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    When using a DNS as a Domain Controller, the Domain Controller also acts as the DHCP server. When the DHCP server assigns the IP address, it should be automatically registered with the DNS server and manual updating is not necessary. If however, you are using fixed IP addressing (which I prefer), then the DNS must be manually updated.

    If the 2 networks that you speak of are physically separated (each network has it's own gateway), then routing must be provided for between the 2 networks since they are both private networks and the default routing will be to the public network. If the routings are not persistent, they will time out from non-use. This might explain why it worked for a while, and then stopped.

    J.A. Coutts
  2. #17
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    This explanation is going to get technical, so please bear with me.

    All communication on the local network is via MAC address. In other words, an IP packet is embedded inside an Ethernet packet that uses the MAC address. Finding the IP address is only the first step. The sending computer must then find out what MAC address is assigned to that IP address. How it normally does this is through the ARP table and network broadcasts. Each subnet is defined by the Netmask. For example, the subnet 10.1.x.x/16 might use a netmask of 255.255.0.0. So the broadcast address would be 10.1.255.255. If you go to the command prompt and enter the command "arp -a", it will list the current contents of the ARP table. One of those entires will be Static with a MAC address of ff-ff-ff-ff-ff-ff. This is the broadcast address, and all Ethernet cards on the subnet would listen on this address. When one computer tries to send a packet to another computer, it first of all applies the Netmask to the destination IP and compares that to it's own IP address. If the result is not zero, the destination is not on the same network and the packet is sent to the gateway. If the result is zero, and there is no entry in it's ARP table (timed out), it will send out an ARP broadcast request. The computer with the corresponding IP address will respond with it's MAC address, and the table will be updated. What is not shown in the Microsoft ARP command is the timeout value. When the timeout expires because of non-use, it will be dropped from the table. So the table only shows the active addresses, plus the static ones.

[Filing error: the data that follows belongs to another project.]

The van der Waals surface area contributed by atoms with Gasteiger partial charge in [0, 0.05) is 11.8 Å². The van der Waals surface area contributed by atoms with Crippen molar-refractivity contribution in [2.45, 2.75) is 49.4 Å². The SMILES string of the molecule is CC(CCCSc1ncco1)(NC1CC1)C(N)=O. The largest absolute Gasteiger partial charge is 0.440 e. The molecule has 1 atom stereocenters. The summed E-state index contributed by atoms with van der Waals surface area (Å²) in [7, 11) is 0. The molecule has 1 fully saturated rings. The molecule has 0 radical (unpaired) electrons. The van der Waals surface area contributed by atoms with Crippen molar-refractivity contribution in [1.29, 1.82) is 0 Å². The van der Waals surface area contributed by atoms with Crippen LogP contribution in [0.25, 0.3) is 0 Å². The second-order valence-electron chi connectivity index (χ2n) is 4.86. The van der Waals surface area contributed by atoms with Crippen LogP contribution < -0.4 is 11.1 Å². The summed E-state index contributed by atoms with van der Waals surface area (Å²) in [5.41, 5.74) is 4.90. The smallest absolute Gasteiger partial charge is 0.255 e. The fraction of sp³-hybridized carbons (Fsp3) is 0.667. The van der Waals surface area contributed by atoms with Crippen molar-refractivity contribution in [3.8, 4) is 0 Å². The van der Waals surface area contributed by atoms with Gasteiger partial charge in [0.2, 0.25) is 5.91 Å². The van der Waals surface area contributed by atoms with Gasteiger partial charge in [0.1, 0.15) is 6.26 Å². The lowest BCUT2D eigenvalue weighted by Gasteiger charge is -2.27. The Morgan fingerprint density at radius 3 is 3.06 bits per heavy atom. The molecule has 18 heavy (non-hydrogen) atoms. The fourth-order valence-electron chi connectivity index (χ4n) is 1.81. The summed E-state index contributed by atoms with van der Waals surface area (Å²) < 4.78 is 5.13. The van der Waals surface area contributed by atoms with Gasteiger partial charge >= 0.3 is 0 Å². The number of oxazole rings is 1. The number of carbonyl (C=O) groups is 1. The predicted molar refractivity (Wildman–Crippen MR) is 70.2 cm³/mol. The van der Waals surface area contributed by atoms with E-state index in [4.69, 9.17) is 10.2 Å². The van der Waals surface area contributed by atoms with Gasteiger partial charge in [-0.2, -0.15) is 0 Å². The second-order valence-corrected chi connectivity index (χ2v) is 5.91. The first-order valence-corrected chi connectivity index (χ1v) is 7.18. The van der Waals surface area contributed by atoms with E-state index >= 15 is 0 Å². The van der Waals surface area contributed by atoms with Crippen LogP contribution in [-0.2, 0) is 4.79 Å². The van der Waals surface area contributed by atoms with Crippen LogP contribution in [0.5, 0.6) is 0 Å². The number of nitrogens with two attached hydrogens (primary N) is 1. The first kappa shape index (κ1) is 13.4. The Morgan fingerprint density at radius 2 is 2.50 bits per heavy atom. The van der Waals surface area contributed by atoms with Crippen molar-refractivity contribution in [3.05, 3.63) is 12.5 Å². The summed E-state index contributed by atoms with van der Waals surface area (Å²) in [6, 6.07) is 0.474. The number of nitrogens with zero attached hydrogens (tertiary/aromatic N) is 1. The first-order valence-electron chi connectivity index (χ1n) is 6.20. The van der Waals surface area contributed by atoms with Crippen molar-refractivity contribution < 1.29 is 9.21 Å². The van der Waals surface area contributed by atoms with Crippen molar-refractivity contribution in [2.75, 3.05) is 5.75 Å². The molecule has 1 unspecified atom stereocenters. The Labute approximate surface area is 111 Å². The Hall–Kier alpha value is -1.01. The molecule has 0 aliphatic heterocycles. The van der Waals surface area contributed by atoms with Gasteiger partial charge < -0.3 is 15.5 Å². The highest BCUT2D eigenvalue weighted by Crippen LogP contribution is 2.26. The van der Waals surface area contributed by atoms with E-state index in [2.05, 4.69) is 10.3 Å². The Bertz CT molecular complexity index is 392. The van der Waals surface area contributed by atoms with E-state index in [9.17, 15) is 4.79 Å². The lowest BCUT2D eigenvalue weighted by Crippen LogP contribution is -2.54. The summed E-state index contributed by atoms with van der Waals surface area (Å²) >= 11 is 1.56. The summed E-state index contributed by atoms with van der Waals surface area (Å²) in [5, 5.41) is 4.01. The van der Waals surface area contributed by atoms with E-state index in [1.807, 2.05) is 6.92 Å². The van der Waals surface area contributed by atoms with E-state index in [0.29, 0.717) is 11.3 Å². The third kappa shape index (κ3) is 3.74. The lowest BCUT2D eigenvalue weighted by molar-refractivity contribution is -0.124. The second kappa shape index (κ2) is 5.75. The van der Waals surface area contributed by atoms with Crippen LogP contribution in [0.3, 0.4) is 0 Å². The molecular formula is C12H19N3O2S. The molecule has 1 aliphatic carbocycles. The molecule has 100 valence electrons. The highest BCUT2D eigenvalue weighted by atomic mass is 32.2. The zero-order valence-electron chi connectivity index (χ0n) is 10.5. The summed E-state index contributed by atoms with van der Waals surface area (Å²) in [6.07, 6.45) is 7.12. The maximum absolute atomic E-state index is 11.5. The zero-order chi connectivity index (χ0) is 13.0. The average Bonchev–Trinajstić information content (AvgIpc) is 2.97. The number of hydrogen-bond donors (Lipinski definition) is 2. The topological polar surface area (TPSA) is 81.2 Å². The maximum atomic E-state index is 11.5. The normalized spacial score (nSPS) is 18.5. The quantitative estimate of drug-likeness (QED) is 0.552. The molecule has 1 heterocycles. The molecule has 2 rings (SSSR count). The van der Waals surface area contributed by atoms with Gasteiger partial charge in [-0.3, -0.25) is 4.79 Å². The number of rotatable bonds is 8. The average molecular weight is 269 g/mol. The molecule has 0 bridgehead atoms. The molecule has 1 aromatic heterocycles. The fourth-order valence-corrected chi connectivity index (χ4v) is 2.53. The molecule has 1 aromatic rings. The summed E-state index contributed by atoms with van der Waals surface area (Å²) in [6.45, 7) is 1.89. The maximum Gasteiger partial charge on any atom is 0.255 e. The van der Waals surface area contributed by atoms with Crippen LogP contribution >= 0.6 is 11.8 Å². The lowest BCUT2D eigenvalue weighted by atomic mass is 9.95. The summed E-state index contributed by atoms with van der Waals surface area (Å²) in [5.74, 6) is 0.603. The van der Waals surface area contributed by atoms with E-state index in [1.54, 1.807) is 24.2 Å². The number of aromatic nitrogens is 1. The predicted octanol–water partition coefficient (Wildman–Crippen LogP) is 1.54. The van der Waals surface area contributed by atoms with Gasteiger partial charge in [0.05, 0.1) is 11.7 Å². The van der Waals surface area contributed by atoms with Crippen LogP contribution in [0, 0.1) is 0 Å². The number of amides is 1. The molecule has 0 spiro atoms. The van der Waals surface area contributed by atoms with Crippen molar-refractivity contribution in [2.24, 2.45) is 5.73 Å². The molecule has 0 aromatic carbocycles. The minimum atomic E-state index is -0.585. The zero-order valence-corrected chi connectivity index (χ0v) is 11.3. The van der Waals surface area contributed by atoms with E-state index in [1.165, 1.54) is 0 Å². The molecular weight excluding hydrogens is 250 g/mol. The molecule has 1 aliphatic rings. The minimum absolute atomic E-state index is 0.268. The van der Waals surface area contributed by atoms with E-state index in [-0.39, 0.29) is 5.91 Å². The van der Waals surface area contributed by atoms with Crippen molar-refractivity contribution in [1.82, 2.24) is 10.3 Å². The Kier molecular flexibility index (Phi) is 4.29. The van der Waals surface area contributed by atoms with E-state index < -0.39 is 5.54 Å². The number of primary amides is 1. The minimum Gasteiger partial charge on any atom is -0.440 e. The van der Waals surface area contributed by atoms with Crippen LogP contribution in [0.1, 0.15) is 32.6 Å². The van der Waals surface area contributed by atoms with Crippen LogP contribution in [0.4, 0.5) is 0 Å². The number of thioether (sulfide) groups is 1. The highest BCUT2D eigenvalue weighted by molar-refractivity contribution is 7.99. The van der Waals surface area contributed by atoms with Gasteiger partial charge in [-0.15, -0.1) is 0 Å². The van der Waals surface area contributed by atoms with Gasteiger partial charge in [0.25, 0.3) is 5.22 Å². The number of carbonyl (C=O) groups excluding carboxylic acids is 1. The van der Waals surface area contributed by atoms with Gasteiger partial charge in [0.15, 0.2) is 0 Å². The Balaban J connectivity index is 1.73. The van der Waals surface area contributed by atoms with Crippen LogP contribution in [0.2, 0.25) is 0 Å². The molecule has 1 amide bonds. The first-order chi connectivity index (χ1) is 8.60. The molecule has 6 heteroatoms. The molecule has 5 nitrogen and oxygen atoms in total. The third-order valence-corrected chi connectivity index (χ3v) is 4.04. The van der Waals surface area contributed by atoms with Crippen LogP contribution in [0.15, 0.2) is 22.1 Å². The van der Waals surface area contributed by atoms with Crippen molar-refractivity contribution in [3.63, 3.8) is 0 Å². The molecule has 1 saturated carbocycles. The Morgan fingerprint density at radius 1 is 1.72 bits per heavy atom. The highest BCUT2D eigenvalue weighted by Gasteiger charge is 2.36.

These requests don't normally go through the gateway router, unless it has been setup to do so. This is the responsibility of the RIP protocol. If the router has been setup properly, you should actually see 2 sets of ARP tables using the ARP command, one for each network.

    To allow proper communication between the 2 subnets, I believe that the route table will be properly updated by the RIP protocol (but not 100% sure). But you can check that by using the "route print" command. It will contain something along the lines of:
    Network Destination Netmask Gateway Interface Metric
    10.2.0.0 255.255.0.0 10.1.0.1 10.1.0.2 276
    Since you are using XP machines, it won't be complicated by IPv6 routings.

    Hope this helps. Communication between 2 different subnets is never straight forward.

    J.A. Coutts

    Comments on this post

    • Nilpo agrees : Nice explanation. Thanks for taking the time to provide such detail.
  4. #18
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    Thanks for all the info. I did a route print from both networks and neither have persistent routes. And neither shows the other network. Each network does have a different gateway. One is a Cisco 2950 switch and I just read they cant be configured to have a static route assigned. But pinging (except by name only from one of the networks) and telneting across both subnets seems to be fine so my guess is that its not a routing issue but something else. There may be an access list somewhere that was set up I dont know about. But I guess that wouldnt explain why it worked briefly yesterday. I'll keep looking. Thanks again
  6. #19
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    1. Can you verify the DNS server is listed in the Name Server section for your forward lookup and reverse lookup zone.